Seven months since the first case of the coronavirus disease in the country, India has achieved many dubious firsts or seconds. India is first in daily new cases, which are more than the cumulative number of cases reported by China in the entire pandemic. India has the second highest number of cumulative cases as well as active cases in the world. Projections are that India could be first on these parameters sometime in October.
India’s pandemic response has evolved. People happily faced the hardship during the 68-day long lockdown, considered as one of the most stringent lockdowns in the world, hoping that things would change on the other side of it. The lockdown was expected to slow the spread of virus and for getting health services ready to respond effectively. However, when lockdown was removed, it became clear that preparedness was not sufficient. Many states and districts continued on varied versions of the lockdowns till in the end of August the Union government directed that states should not lockdown without concurrence of the Union government. In early September, epidemiologists and experts agreed that the pandemic is unlikely to get over before late 2021, even with safe and effective vaccines. The virus would stay with humanity for even longer, maybe forever.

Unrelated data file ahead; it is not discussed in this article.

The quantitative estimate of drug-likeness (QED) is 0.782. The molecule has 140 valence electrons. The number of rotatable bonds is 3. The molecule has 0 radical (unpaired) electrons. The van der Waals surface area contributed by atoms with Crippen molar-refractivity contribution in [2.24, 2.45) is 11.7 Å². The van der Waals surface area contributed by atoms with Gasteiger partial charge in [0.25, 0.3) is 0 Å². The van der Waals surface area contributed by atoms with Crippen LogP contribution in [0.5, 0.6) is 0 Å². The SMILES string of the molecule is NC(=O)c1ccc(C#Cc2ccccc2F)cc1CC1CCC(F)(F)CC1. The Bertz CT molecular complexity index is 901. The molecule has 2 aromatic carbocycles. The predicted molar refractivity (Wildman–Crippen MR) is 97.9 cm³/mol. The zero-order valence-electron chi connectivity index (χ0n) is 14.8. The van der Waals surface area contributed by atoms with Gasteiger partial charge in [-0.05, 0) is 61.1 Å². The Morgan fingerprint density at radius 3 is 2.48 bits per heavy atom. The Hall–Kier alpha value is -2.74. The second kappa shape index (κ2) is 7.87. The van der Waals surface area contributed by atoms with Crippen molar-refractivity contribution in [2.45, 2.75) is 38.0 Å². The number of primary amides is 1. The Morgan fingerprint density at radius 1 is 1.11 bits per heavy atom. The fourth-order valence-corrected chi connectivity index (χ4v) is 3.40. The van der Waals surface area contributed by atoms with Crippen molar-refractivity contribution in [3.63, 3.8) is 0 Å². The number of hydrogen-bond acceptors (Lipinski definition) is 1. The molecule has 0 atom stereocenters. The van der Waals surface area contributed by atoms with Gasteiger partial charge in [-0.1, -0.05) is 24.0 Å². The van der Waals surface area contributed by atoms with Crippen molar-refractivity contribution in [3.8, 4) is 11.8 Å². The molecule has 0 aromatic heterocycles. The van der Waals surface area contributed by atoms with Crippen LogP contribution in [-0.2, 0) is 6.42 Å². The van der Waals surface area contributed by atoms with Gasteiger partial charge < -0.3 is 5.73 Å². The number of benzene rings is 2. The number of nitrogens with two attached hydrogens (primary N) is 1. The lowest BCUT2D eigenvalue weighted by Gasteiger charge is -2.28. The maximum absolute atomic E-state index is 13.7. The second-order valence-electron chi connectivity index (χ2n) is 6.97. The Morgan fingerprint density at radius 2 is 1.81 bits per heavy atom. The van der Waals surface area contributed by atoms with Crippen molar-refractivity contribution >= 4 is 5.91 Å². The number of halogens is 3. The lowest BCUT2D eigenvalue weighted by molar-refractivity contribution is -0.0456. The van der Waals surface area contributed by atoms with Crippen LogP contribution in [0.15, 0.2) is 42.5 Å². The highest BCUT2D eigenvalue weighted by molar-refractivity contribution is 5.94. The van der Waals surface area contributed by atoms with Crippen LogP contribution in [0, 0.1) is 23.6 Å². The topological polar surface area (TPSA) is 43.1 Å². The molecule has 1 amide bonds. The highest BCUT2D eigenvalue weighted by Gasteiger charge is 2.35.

The long and stringent lockdown, which affected all essential services, resulted in economic and financial difficulty for all citizens, the worst affected are those in informal sector, the poor and the marginalised. The trade-off between economic hardship and saving lives is already being argued and will be argued for long. However, what is real are the first quarter growth figures for the ongoing financial year 2020-21 and there is nearly a 24 per cent contraction, the highest decline for any quarter in the last 24 years. Experts always knew and the world has witnessed the adverse economic impact of major health events. In 2014, during the Ebola pandemic in three African countries, their economies had shrunk by nearly 10-12 per cent with long term consequences.
Pandemic is a health event at a larger scale with a big impact. The poor health condition of people affects the economy of a nation and adversely affects growth. It is time that all those who are hawkish on economic growth understand that investment in health is an investment in the economy as well. Healthier people are assets of society in the form of human capital — they are more productive at the workplace, less absent due to sicknesses and contribute to development. There are estimates from reputed institutes that every dollar invested on health workforce yields a ten-fold return. It is unarguably an intelligent investment.